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Friday, January 20, 2012

Castaways and Cutouts

Call them underutilized, or ignored, or shunned. Just don't call them bad. Every so often a team will have a player who is playing spectacularly, yet remains underused. I decided to examine some of these players. I began this exercise by looking at two metrics, PER and usage rate. I looked for players who had good efficiency ratings (17 or higher), yet usage rates under 20. This means that this player is essentially playing near All-Star level, but still sees less than one out of five of the possessions on the floor. For the purposes of this article, I only used players who have played in 10 or more games and average 15 minutes or more. Sorry Mike Miller (and his 150 TS%!!!).

Samuel Dalembert- C Houston Rockets
The Rockets came within a David Stern folly of landing Pau Gasol and from the moment Stern balked the narrative was that Houston needed a big man. They got Dalembert in the offseason seemingly as a stopgap until Daryl Morey could come up with something better. Well, all Dalembert has done is sport a 21.14 PER with a career high in true shooting percentage. Despite this, he only sees 14.78 percent of the possessions. Now, you might be concerned that Dalembert needs scoring chances served to him on a silver platter to get points. Not so, as his percentage of baskets assisted in a career low at 55.1 percent. Add in his 77.5 percent shooting at the rim and Houston might want to look to get Haitian Sensation a few more looks.

Spencer Hawes- C Philadelphia 76ers
Much has been made about Hawes' torrid start. Yet he still remains underutilized. He has a 20.87 PER, easily All-Star quality, with a usage rate just a hair over 17. Hawes' value is in spreading the floor. He is a decent 3-point threat, but is canning 57 percent of his shots from 16-23 feet. That is deadly from a 7-footer (in case you're wondering, Dirk is at 53 percent). Hawes does require 77.2 percent of his shots to be assisted, but the Sixers have the point guards for that. Plus, Hawes gives it back with the 2nd best assist rate among centers.

Marc Gasol- C Memphis Grizzlies
Note to head coaches: if you have a center, use him. Gasol has a PER of 19.55, a little less than the guys listed above, but he draws about 5 free throw attempts per game, and at 68.2 percent from the line, it is certainly a benefit. Gasol has a fairly high assist rate for a center at 20.1 and only has had 58.9 percent of his baskets assisted this year meaning that he can find shots on his own.

Andre Iguodala- SF Philadelphia 76ers
Iggy was on the border due to some red flags in his game, but is still playing really well despite seeing less use than Elton Brand, Jrue Holiday, and Evan Turner who have been worse. Iguodala's best qualities are that he doesn't need to be assisted (just 48.6 percent of his buckets are) and that he has a 28.54 assist rate, which is 2nd among small forwards and better than his starting point guard. The problem is that one-third of those assists are made from 16 feet or further. It's a precarious situation if you're relying on guys to keep hitting long 2's. Iguodala himself is probably guilty of taking too many long jumpers as 68% of his field goal attempts come from 16 feet out or further. Yet, his TS% is 11th among small forwards and as long as he's making and creating shots, he probably should get the ball a little more.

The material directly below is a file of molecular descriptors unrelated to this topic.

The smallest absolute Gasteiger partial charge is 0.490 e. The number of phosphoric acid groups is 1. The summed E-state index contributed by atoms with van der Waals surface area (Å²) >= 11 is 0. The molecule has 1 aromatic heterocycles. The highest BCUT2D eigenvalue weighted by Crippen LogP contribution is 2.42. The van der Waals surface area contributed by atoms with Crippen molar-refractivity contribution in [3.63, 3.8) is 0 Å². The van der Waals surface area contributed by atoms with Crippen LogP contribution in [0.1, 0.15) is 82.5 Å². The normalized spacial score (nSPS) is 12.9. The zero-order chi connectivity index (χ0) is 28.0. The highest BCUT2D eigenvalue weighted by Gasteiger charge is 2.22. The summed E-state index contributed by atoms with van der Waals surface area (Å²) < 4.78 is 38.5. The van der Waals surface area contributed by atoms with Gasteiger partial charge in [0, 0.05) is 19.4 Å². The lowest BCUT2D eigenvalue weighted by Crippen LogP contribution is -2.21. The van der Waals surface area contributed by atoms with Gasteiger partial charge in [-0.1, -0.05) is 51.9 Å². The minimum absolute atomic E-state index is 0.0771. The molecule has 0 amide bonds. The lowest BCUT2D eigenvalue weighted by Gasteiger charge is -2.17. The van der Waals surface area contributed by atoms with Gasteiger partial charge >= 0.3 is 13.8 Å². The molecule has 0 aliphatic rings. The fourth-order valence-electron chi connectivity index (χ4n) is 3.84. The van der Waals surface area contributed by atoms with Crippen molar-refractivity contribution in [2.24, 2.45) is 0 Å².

Jose Calderon- PG Toronto Raptors
This is one is baffling. Calderon has a 17.86 PER and only uses 15.92 percent of the possessions. His true shooting percentage is tied for fourth among point guards and he gets more than two-thirds of his shots without an assist from a teammate. Not to mention he is creating a ton of shots. His assist rate is 3rd among all point guards (only back-ups Earl Watson and Chris Duhon are better) and his assist to turnover ratio leads the league by a lot. Almost 75 percent of his possessions end in assists while less than 15 percent lead to a turnover. That is pretty insane considering all the possessions that go to the less effective Jerryd Bayless and Leandro Barbosa. When he's not setting up shots, he's knocking them down. He shoots 86.7 percent at the rim, 66.7 from 3-9 feet, and 62.5 from 10-15 feet. He's also a decent 3-point shooter though his current 33 percent is down from his career 38 percent. I guess what I'm saying is that Ricky Rubio isn't the only awesome Spanish point guard, yet Calderon is trapped in the anonymity of the Air Canada Centre.

Andris Biedrins- C Golden State Warriors
This one is a pet project because I like Biedrins, but this Latvian can play. His PER is 17.06 and his usage rate is, get ready, 8.9! Now Biedrins isn't a shot creator and won't shoot the ball if he isn't within 5 feet, but when he is close and shoots, the ball is going in. His 69.3 TS% is 2nd among all centers while his 81 percent at the rim leads the position. He won't give it away either as his turnover rate is 6th best among centers. Now, there is the ugly stat that he's drawn 4 free throw attempts this season and connected on none of them. Yeah, zero. And his career 50.8 percent from the line means he'll avoid contact, but the Warriors have a nearly automatic option if they can find a way to get it to him. I suggest Mark Jackson figure that out.

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